Thursday, November 22, 2007

Everyday can be Veterans Day

Warning; I am drinking eggnog with Old Crow. So this post may be sappy and/or emotional.

I missed posting anything about Veterans' Day last week. Some of my fellow bloggers had posts up about it. But does that mean that there can only be one day to honor the patriotic and loyal veterans who have served our great country? Let me answer that with an emphatic NO!
Today is Thanksgiving. As y'all know, I grew up in Flint, Michigan. Actually near Flint, but who's counting. This is the time of year when growing up my parents and I, after their divorce my mom and I, would go to my maternal grandparents for Thanksgiving Dinner. It was also the time of year when we would get out the Christmas music and decorations. I still have the old Elvis Sings the Wonderful World of Christmas record my dad had in 1971. I still play that record, full of 36 years of static, every year beginning on Thanksgiving. The record has traditional songs, along with sappy songs about being home for the holidays. Some of these songs are real tearjerkers. On many of these songs Elvis sings about being away from home and wanting to be with loved ones. I also have a 1970 copy from his first Christmas album, Elvis Christmas Album, from 1957. This is less sappy.
Anyways, listening gets me to thinking. I remember the Thanksgivings and Christmas' at my grandparent's. We would gather in the family room to eat a large meal and my grandpa would always sit at the table, in the corner of the room. Above him was his group photo from when he played football his senior year at Flint Central High School. He liked to sit in this spot, because he could watch the football games and eat.
My grandpa passed away 15 years ago in March, 10. It never really hit me until I was making Christmas presents for the family in 2004. I used my grandpa's old ties he wore when he was working at General Motors to make pillows for my mom, aunt and grandma. I hand sewed the ties together and made a square with each pair of ties. I sewed the "tie squares" to plain white bed sheets that had lace sewn to them, to make the back look a little prettier. The lace came from the curtains that were on my front door when I moved into my house. As y'all know, I like Rockabilly music and funky fifties stuff. So this lace did not work for my decor. It was too pretty to throw away. So I put it to use. I still put it to use every year by making saches for everyone. Back to the story about the pillows. I was listening to Christmas music and I would look at the ties and I started missing my grandpa. I thought about the holidays and spending time with family. I just burst out into tears.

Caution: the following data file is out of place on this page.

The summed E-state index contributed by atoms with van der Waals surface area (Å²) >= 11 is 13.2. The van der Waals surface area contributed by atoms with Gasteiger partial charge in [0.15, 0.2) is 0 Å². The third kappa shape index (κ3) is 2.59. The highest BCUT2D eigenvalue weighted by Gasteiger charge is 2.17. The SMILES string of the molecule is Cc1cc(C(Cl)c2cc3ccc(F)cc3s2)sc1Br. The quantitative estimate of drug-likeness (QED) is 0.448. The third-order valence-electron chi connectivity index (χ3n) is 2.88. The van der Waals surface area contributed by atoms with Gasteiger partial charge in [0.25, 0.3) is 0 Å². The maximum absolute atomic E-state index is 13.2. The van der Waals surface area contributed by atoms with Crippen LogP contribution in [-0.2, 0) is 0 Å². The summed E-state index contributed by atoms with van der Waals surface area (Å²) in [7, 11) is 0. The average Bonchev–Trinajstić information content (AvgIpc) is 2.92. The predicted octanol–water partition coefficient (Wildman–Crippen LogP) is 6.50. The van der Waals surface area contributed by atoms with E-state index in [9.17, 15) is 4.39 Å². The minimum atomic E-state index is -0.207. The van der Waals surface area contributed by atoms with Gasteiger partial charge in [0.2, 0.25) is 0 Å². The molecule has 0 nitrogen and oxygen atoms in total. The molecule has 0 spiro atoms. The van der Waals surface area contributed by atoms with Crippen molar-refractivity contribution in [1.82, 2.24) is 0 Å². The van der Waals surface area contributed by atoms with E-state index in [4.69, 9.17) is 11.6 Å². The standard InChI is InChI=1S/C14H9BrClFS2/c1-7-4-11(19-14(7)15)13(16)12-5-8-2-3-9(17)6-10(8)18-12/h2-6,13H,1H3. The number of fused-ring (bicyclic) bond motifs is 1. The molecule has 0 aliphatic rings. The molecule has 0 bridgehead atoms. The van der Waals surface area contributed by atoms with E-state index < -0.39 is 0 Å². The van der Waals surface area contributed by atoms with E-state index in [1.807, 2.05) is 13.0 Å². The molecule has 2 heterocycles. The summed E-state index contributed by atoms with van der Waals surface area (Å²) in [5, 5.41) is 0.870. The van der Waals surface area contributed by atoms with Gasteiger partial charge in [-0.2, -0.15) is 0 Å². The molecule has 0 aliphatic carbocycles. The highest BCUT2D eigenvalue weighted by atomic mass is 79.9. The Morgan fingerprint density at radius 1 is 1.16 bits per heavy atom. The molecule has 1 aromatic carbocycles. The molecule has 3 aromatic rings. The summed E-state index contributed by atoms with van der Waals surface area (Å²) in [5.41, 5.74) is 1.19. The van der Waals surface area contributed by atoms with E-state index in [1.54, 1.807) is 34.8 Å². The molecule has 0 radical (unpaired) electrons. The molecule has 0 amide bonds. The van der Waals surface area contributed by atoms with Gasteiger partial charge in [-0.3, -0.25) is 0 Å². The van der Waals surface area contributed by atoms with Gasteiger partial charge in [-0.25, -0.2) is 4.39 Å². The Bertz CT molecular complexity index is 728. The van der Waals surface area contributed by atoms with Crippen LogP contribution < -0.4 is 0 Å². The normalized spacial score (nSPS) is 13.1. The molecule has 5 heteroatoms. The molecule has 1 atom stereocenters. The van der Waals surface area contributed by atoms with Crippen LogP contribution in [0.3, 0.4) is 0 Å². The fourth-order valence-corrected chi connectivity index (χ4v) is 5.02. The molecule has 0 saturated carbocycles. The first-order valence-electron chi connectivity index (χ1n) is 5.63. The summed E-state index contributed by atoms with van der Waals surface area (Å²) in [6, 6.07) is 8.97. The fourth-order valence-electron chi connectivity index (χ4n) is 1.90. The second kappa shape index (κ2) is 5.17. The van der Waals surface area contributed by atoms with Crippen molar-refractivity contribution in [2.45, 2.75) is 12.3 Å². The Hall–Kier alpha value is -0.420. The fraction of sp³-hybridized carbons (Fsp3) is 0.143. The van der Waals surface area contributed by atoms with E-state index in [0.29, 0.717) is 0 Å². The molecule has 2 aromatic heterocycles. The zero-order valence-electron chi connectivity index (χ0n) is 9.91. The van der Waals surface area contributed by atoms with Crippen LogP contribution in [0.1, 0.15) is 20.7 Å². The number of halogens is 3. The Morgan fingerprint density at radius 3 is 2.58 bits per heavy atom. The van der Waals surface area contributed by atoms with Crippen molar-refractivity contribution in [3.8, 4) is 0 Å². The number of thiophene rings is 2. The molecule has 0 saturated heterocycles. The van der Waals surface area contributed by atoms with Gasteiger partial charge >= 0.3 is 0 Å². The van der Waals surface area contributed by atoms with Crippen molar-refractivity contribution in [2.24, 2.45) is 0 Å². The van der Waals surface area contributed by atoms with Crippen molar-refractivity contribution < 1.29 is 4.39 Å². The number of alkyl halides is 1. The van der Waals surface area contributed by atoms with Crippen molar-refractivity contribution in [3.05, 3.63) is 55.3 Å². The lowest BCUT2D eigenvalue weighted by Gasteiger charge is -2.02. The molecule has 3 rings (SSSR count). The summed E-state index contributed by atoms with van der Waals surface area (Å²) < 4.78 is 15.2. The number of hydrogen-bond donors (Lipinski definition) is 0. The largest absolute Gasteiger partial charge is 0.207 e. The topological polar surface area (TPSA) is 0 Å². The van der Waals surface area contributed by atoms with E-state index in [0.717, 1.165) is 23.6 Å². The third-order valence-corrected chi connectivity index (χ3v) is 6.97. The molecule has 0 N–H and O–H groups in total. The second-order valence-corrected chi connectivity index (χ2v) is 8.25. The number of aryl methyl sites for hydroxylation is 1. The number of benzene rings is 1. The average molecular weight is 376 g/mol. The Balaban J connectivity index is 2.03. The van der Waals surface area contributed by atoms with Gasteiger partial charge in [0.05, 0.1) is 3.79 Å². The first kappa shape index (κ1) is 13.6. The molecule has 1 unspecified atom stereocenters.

The reason for this post is I came across a school report I wrote when I was in high school. I want to share this report with you. The report was for sophmore history class. We had to pick a historical event, person or time period. I chose the 1940's. I also added a story about my grandpa fighting in World War II. He may not be a hero in terms of having been famous, nor is his name in history books. But to my family, he is our hero.
This was only a few months before he passed away. I had a chance to record him on one of those little tape recorders. I still have that tape. From the recording I wrote down what he said. I will type the report, exactly the way I typed it in 1991 or 1992. You have to remember that I was only sixteen when I originally wrote this. I hope my writing skills have evolved since then. Read and enjoy!